Submitted to: International Geoscience and Remote Sensing Symposium Proceedings
Publication Type: Abstract Only
Publication Acceptance Date: March 15, 2011
Publication Date: N/A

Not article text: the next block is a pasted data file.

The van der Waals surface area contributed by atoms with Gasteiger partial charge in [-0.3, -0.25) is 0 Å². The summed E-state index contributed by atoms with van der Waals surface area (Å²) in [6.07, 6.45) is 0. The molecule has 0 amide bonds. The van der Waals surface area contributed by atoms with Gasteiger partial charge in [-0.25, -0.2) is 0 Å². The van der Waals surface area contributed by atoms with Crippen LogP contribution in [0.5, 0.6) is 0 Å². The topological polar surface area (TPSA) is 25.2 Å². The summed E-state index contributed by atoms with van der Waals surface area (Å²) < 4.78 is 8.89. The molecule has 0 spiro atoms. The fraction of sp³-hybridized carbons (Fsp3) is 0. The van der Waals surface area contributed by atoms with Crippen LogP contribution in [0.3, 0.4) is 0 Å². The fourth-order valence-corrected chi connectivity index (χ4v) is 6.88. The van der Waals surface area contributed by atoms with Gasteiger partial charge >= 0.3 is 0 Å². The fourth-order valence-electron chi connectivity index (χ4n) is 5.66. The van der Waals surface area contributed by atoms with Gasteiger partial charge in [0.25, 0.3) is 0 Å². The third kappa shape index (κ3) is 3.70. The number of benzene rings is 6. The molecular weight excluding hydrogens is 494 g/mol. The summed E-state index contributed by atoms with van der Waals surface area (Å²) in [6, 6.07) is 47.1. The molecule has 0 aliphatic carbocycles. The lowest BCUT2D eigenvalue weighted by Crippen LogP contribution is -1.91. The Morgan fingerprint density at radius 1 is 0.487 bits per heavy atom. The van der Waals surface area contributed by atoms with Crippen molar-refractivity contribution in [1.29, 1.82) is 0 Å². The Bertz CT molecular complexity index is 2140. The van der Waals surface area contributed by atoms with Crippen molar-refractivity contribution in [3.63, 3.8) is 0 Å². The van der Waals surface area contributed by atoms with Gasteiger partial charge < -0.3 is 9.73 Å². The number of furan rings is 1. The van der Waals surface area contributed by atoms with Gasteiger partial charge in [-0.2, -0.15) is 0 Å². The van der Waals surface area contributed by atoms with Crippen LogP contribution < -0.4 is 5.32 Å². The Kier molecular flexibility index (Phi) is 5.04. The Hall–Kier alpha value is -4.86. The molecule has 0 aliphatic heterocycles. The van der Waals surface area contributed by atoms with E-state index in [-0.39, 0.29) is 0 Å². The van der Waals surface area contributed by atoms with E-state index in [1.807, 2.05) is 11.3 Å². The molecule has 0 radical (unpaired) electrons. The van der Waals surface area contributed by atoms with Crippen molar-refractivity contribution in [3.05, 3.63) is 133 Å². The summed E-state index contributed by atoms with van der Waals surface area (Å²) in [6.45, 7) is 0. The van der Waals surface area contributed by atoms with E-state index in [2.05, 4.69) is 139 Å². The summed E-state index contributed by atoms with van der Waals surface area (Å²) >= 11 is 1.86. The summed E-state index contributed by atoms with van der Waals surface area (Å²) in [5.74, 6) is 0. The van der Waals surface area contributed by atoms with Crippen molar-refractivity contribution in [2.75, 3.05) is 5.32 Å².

Technical Abstract: Several algorithms have been used to retrieve surface soil moisture from brightness temperature observations provided by low frequency microwave satellite sensors such as the Advanced Microwave Scanning Radiometer on NASA EOS satellite Aqua (AMSR-E). Most of these algorithms have originated from the same land surface microwave emission model, frequently referred to as the tau-omega equation, and can be categorized as Single-Channel Retrieval (SCR) and Multi-Channel Inversion algorithms (MCI). Although both SCR and MCI algorithms are based on the same low-frequency microwave radiation transfer equation and applied to the same AMSR-E observations, the soil moisture data products generated with these algorithms are often quite different and it is difficult for one to claim superiority for all conditions in term of retrieval accuracy evaluated against in situ soil moisture measurements. With new L-band satellite brightness temperature observations becoming available from the ESA Soil Moisture and Ocean Salinity (SMOS) and future NASA Soil Moisture Active/Passive (SMAP) missions, it is necessary to analyze the essential differences of these algorithms and find out how to develop a more robust/reliable one for the satellite sensors. This study implements the SCR algorithm by Jackson (1993)  and two MCI algorithms (one by Njoku & Li, 1999 and the other by de Jeu & Owe, 2003) with the brightness temperature observations of AMSR-E for the contiguous United States for two years, 2003 and 2004. The top layer soil moisture simulations from the Noah land surface model [reference] that are forced by the best available atmospheric data are used to inverse various unknown ancillary parameters of the soil moisture retrieval algorithm. The retrievals from the three algorithms are then analyzed for various settings of algorithm parameters or input data against the original soil moisture values. The spatial and temporal variations of performance of the algorithms demonstrate their advantages and disadvantages under various circumstances.  T.J. Jackson. Measuring surface soil moisture using passive microwave remote sensing. Hydrol. Process. Vol.7, pp.139-152, 1993.  E.G. Njoku and L. Li. 1999. Retrieval of land surface parameters using passive microwave measurements at 6-18 GHz. IEEE Trans. Geosci. Remote Sens. 37(1): 79-93.  M.R. Owe, R. de Jeu, and T. Holmes (2008), Multisensor historical climatology of satellite-derived global land surface moisture, J. Geophys. Res., 113, F01002, doi:10.1029/2007JF000769.